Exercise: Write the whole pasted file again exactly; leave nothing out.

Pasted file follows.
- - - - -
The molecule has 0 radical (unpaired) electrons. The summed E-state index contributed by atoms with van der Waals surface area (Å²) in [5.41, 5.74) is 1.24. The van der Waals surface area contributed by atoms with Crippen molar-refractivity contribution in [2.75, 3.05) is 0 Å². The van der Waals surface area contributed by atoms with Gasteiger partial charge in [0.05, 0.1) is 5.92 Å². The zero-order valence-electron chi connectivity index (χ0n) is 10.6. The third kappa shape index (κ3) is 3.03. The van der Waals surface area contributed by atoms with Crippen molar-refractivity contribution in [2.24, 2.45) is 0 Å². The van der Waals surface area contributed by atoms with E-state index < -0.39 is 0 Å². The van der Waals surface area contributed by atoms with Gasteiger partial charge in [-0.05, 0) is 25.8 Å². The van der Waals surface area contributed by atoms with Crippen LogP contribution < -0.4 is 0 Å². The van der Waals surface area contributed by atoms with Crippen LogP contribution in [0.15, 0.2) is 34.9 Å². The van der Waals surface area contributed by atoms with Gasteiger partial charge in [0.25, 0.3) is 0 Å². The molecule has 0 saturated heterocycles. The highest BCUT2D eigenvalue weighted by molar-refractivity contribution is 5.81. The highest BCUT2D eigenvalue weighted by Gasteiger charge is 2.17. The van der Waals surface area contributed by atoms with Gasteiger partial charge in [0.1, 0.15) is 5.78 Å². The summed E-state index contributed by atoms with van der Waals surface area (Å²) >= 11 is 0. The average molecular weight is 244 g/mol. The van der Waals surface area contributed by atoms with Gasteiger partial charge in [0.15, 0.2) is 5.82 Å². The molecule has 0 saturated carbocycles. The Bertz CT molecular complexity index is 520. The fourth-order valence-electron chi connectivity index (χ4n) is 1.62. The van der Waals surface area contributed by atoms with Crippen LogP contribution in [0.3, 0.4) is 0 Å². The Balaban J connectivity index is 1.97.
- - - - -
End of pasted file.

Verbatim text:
The molecule has 0 radical (unpaired) electrons. The summed E-state index contributed by atoms with van der Waals surface area (Å²) in [5.41, 5.74) is 1.24. The van der Waals surface area contributed by atoms with Crippen molar-refractivity contribution in [2.75, 3.05) is 0 Å². The van der Waals surface area contributed by atoms with Gasteiger partial charge in [0.05, 0.1) is 5.92 Å². The zero-order valence-electron chi connectivity index (χ0n) is 10.6. The third kappa shape index (κ3) is 3.03. The van der Waals surface area contributed by atoms with Crippen molar-refractivity contribution in [2.24, 2.45) is 0 Å². The van der Waals surface area contributed by atoms with E-state index < -0.39 is 0 Å². The van der Waals surface area contributed by atoms with Gasteiger partial charge in [-0.05, 0) is 25.8 Å². The van der Waals surface area contributed by atoms with Crippen LogP contribution < -0.4 is 0 Å². The van der Waals surface area contributed by atoms with Crippen LogP contribution in [0.15, 0.2) is 34.9 Å². The van der Waals surface area contributed by atoms with Gasteiger partial charge in [0.25, 0.3) is 0 Å². The molecule has 0 saturated heterocycles. The highest BCUT2D eigenvalue weighted by molar-refractivity contribution is 5.81. The highest BCUT2D eigenvalue weighted by Gasteiger charge is 2.17. The van der Waals surface area contributed by atoms with Gasteiger partial charge in [0.1, 0.15) is 5.78 Å². The summed E-state index contributed by atoms with van der Waals surface area (Å²) >= 11 is 0. The average molecular weight is 244 g/mol. The van der Waals surface area contributed by atoms with Gasteiger partial charge in [0.15, 0.2) is 5.82 Å². The molecule has 0 saturated carbocycles. The Bertz CT molecular complexity index is 520. The fourth-order valence-electron chi connectivity index (χ4n) is 1.62. The van der Waals surface area contributed by atoms with Crippen LogP contribution in [0.3, 0.4) is 0 Å². The Balaban J connectivity index is 1.97.